Zags open Orlando tournament against Quinnipiac
LAKE BUENA VISTA, Florida – Gonzaga’s schedule, according to coach Mark Few, is about to “amp up.”
But probably not for another 40 minutes.
The 11th-ranked Zags open against Quinnipiac on Thursday in the AdvoCare Invitational. The Bobcats, coming off a nine-win season, are 0-2 with losses to Vermont and Columbia.
The volume should be cranked for GU’s last two games here, as well as upcoming dates with Arizona, Washington, Akron (11 consecutive 20-win seasons) and Tennessee before reaching the Christmas holiday break.
Gonzaga’s second-round opponent will be Seton Hall or Florida. Both programs are receiving votes in the polls. No. 21 Iowa State, the only other ranked team in the AdvoCare field, is on the opposite side of the bracket.
Tom Moore is in his 10th season as Quinnipiac coach after 13 seasons as an assistant at Connecticut. He compiled the scouting report when the Huskies edged Gonzaga 67-62 in the 1999 Elite Eight.
Moore recalls two things from that memorable game. One, nearly the entire crowd in Phoenix was pulling for the underdog Zags, and two, UConn coach Jim Calhoun was feeling the pressure to reach the Final Four.
“He had established UConn as a national power, but he’d never been to a Final Four,” Moore said. “That might have been the most pressurized game that I’ve ever seen him go through.”
The Huskies limited GU’s top two scorers, Matt Santangelo and Richie Frahm, to 3-of-20 shooting.
“Hard-fought game,” Moore said. “I wouldn’t say it was necessarily a well-played game. We were fortunate we scored just a few more baskets than Gonzaga did.”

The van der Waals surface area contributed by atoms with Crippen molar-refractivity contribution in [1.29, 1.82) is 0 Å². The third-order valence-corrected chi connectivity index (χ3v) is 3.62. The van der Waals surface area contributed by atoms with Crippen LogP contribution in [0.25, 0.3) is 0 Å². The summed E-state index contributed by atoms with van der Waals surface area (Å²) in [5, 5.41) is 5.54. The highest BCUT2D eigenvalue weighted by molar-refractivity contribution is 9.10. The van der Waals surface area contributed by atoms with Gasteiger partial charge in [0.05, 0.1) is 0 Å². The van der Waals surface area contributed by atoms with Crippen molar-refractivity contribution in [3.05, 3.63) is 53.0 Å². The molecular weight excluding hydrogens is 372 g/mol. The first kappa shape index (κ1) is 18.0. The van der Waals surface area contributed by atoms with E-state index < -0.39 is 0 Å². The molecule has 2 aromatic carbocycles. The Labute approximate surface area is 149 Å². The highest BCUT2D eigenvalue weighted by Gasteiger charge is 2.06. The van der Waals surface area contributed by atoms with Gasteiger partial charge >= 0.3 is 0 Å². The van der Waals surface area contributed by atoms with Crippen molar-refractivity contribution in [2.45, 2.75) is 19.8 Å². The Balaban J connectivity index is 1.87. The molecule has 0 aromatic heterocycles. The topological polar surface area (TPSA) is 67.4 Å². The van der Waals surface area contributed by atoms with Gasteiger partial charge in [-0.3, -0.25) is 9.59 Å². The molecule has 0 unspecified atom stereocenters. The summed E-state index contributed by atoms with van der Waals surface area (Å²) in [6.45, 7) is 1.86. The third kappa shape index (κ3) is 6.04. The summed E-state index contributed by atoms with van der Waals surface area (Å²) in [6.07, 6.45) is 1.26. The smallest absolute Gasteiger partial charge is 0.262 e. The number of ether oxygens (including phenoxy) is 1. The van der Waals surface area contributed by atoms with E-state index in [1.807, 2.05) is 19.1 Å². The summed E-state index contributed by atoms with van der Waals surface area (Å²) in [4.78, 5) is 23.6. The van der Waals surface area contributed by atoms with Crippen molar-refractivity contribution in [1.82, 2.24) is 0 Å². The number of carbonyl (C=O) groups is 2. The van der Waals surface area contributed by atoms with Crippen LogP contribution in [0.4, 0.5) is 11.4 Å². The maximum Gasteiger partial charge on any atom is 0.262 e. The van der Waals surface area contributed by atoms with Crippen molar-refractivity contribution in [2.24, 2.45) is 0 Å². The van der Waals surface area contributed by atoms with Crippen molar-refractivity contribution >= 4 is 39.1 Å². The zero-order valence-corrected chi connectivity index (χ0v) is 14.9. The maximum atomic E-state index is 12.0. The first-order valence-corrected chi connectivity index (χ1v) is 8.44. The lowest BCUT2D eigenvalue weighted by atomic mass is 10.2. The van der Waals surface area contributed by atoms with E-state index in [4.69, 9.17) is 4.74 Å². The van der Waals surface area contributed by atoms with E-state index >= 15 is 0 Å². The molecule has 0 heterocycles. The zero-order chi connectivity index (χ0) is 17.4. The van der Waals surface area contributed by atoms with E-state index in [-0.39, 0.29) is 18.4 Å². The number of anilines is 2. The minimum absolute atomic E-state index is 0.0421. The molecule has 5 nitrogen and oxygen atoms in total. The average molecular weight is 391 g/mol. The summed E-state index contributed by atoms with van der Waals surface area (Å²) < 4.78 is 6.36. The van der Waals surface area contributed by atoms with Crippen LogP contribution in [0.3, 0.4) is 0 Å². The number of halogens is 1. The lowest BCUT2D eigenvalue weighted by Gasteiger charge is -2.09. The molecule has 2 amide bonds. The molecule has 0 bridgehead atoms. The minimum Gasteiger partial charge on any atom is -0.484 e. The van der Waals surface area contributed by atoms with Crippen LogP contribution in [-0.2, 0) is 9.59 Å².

Fast forward to Thursday and Moore acknowledged, “We’ve probably bitten off a little more than we can chew.”
The Bobcats experienced a downturn last season and Moore thinks it might require a two-year rebuild.
“We haven’t performed well in the first two games,” he said.
Moore said his team doesn’t encounter front courts in the Metro Atlantic Athletic Conference with the size and skill of Gonzaga’s Przemek Karnowski, Zach Collins, Johnathan Williams and Killian Tillie.
“My concern is how they can impact the game with their size,” Moore said. “We’ll try to shorten the game as best we can and try to do a good job on the boards.”
The Zags are off to a 3-0 start, including a 21-point drubbing of San Diego State.
“There’s going to be four or five really good teams in Orlando,” said Few, an assistant under Dan Monson on the 1999 team. “Florida is legit, Iowa State is legit. Seton Hall has everybody back except (Isaiah) Whitehead, which might help them just with shot selection.
“And Miami is big, long and athletic.”
Gonzaga routinely participates in holiday tournaments because of the high-level competition and the exposure to a variety of offensive and defensive styles. The Zags for years have tried to enhance their NCAA tournament resume with quality wins in holiday events.
“You get an NCAA tournament feel, playing back-to-back, teams from a bunch of different conferences,” Zags point guard Nigel Williams-Goss said. “So it’s a good test for us.”